Harnessing the Value of Multi-source Analytics in Revenue Management
Today it is Revenue Management Heaven. We never had so much data to harness insights. At the same time, it is a blessing and a curse. When looking at one data set everything is okay, when looking at two we can easily understand cause and effect. But when we look at 3 or more data sets more things start to get complicated. At this moment human biases kick in.
Unfortunately, most outcomes are never the result of one action, they re not single-dimensional. If an individual hotel or hotel chain is successful it is often the result of a collection of actions, strategies, and teams working on different objectives. At the same time when things go south it is also often a collection of wrong choices and different pain points deteriorating over time. Performance issues do not materialize overnight. It is often a long process with negative underlying trends building up. While tactically all might seem okay these underlying trends are slowly reinforcing each other until the business starts to be under pressure or not performing to its optimum.
Traditional but also "new wave" Revenue Management systems look only at the tactical part. What's the demand out there, what business should I restrict or what price should I put out there next day, next week, next month, etc. And this might be per rate plan or channel. Again this is only the tip of the iceberg.
So we need to rethink how these systems are and behave. First of all, they need to connect to multiple data sources and be more strategic. You want to monitor a few categories of data points.
Some examples of which these might be:
Market Demand Trends. In this category, you will monitor anything that has to do with external Trends that will help you establish the evolution of demand for the market and your property. That might be Competitive Data such as Demand360, OTA's Demand, Forward-looking Market Share, Airline arrivals, GDS on the books for Hotel and Compset. Again here you want to look at the data strategically and not only tactically.
Hotel Internal Trends. These would be the more traditional ones. However, what you want to start doing is combining internal data points with external. You don't want to gather the data in one place and then have a siloed approach within your application. Say for example your direct booking channel is pacing down for a particular period vs last year, then you want the system to deliver you in one place search and conversion data from Google Analytics. If your OTA business is down then it should deliver you Search trends for your hotel but also for your competition. And while this might be in a fixed dashboard today, tomorrow it will be auto-compiled based on what the system has found in the data. This is just one example but you can connect the dots elsewhere.
Customer Trends. Digitalization starts by putting the customer in the center. That is from a service delivery perspective but also from an analytics perspective. A good CRM will give you all the relevant KPI's. Combining data such as frequency or Loyalty with Production patterns in your PMS (for Displaced business for example) will add an extra dimension in your Analysis. Also acquisition costs can be mapped down to the customer level. Combined with frequency will give you a good idea of Acquisition vs lifetime value. you might want to spend more on acquisition when your frequency and extra spend is high and the business lands on the right dates.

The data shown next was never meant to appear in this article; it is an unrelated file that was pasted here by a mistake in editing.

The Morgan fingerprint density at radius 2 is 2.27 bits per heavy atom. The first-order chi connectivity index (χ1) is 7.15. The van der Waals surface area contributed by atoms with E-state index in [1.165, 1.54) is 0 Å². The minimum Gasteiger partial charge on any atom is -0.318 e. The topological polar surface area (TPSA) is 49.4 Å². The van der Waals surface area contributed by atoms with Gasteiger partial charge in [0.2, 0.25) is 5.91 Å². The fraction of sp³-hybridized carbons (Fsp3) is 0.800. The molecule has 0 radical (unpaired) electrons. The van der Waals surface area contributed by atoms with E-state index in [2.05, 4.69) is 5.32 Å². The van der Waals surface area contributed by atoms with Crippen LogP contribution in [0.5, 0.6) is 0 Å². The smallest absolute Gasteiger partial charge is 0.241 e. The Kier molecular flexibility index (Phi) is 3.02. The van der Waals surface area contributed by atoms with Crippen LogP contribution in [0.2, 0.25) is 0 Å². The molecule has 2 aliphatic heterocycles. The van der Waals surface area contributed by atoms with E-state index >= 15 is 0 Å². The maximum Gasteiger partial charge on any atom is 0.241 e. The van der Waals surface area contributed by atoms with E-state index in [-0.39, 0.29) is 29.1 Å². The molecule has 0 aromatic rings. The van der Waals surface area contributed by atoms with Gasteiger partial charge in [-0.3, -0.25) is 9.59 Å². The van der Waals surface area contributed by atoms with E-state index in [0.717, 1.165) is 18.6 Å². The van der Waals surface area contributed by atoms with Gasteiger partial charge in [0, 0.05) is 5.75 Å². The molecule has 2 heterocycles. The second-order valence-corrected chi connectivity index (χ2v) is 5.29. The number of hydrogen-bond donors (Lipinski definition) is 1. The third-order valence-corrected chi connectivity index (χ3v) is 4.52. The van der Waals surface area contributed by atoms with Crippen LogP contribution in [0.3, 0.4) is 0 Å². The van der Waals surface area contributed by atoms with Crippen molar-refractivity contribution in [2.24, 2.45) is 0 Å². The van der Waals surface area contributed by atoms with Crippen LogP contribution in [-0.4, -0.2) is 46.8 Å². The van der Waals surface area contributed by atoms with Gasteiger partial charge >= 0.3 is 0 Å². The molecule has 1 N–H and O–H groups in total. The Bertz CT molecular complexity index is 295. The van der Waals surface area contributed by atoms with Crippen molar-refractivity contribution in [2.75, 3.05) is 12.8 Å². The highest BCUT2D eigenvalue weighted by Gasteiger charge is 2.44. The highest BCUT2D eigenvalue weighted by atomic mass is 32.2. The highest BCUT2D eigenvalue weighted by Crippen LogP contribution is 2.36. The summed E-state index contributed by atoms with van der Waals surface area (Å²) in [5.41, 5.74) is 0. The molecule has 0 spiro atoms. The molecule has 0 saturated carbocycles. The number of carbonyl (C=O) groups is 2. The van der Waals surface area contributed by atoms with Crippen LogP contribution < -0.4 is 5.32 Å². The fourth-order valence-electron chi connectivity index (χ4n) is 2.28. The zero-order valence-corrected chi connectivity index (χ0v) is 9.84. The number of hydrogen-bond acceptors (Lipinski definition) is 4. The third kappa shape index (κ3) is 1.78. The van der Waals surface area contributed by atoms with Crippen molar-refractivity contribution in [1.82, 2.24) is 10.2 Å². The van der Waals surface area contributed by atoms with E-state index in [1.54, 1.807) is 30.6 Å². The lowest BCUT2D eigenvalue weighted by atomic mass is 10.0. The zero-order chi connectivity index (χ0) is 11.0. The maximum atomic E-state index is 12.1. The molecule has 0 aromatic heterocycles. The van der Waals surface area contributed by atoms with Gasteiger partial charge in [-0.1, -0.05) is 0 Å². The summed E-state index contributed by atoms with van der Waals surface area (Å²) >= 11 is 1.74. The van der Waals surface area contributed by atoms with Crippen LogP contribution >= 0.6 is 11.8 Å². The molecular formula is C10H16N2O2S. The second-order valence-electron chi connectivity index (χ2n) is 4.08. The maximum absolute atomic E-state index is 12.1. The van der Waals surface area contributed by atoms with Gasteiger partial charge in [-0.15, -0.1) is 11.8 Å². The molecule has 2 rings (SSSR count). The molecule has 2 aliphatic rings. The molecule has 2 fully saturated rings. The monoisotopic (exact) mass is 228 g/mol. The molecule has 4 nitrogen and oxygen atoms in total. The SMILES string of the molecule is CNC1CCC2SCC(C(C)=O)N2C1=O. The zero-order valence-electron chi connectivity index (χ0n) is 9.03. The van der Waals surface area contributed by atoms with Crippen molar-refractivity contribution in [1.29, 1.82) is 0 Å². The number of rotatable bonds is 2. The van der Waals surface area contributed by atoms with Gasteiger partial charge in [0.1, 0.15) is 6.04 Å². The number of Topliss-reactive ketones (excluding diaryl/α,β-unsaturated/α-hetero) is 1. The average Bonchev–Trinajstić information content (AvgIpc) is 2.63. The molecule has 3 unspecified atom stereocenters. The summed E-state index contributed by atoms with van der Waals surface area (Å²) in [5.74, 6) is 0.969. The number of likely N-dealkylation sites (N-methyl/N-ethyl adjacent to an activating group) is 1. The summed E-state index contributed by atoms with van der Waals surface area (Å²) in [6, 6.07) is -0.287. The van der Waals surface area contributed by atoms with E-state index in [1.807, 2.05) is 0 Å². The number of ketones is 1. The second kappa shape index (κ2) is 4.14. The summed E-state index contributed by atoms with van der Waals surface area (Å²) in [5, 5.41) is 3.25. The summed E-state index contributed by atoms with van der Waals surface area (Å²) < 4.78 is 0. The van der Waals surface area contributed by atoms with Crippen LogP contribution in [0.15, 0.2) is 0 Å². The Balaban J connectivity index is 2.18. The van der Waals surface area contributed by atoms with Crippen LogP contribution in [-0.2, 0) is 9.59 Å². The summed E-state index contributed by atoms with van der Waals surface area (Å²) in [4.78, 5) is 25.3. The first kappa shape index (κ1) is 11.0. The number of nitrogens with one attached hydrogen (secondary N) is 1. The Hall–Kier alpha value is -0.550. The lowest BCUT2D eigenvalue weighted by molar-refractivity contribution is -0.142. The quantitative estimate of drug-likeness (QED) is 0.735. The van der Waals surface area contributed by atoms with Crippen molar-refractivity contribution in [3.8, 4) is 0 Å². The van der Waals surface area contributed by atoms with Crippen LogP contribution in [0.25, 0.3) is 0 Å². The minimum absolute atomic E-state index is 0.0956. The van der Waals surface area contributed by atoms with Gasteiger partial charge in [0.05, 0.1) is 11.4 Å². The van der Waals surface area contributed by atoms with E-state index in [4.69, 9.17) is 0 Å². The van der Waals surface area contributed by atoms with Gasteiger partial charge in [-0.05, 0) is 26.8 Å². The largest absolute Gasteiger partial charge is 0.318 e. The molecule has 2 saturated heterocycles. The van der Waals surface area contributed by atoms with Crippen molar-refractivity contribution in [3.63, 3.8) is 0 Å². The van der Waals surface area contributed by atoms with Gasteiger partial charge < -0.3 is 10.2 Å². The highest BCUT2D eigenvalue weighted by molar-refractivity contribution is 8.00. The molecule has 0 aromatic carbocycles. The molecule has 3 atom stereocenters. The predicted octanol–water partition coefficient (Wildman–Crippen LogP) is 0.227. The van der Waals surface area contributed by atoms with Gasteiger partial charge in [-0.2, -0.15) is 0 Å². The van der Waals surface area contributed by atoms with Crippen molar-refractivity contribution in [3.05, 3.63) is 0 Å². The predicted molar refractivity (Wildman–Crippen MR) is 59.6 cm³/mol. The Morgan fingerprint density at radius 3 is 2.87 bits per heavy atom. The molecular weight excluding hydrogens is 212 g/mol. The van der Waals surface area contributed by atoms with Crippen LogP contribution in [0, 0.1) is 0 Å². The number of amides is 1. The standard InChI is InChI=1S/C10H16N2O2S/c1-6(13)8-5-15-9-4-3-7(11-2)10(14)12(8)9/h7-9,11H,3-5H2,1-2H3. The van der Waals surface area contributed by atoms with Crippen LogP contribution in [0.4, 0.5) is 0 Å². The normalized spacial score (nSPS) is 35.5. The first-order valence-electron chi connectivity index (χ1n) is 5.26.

Market Share Trends. This one could be a whole post by itself. Let's stick in two ways. Daily you can look at it vs your segment performance or vs Demand 360 to identify where things went well or where things went wrong. Or you can also look at rolling X months performance that will give you more perspective. You could calibrate further your market share by looking at reviews.
Acquisition cost Trends. This is a big one and we have covered it enough in other articles. Key is
1) to get as granular possible,
2) Be forward-looking
3) Include all acquisition costs. All of this you will combine and look at by segment and channel. For example, a drop in booking pace might be the result of different causes:
It can be a lack of demand in the market, in that case, a specific set of action should take place. It could be less investment in a particular channel or segment. Or it can be a change in pricing strategy that affects your conversion on some channels. Whatever the underlying cause having access to more data sources and connecting the dots will guide you towards the right action and improved performance.
As we can see things do not happen in a vacuum. Every data point is connected to the rest, forming a constellation that connects with other constellations. Based on all the above the correct strategies will be established, resources mobilized and the tactical strategy will be put in place. Harnessing all these data sources is Revenue Management Heaven. We live in exciting times. We are very close to the point where the machine will extract all these constellations by itself effectively handing us what action we should take. And as speed matters today a first mover has the advantage.
I wish only that all of this was available 17 years ago when I started my career in Revenue Management.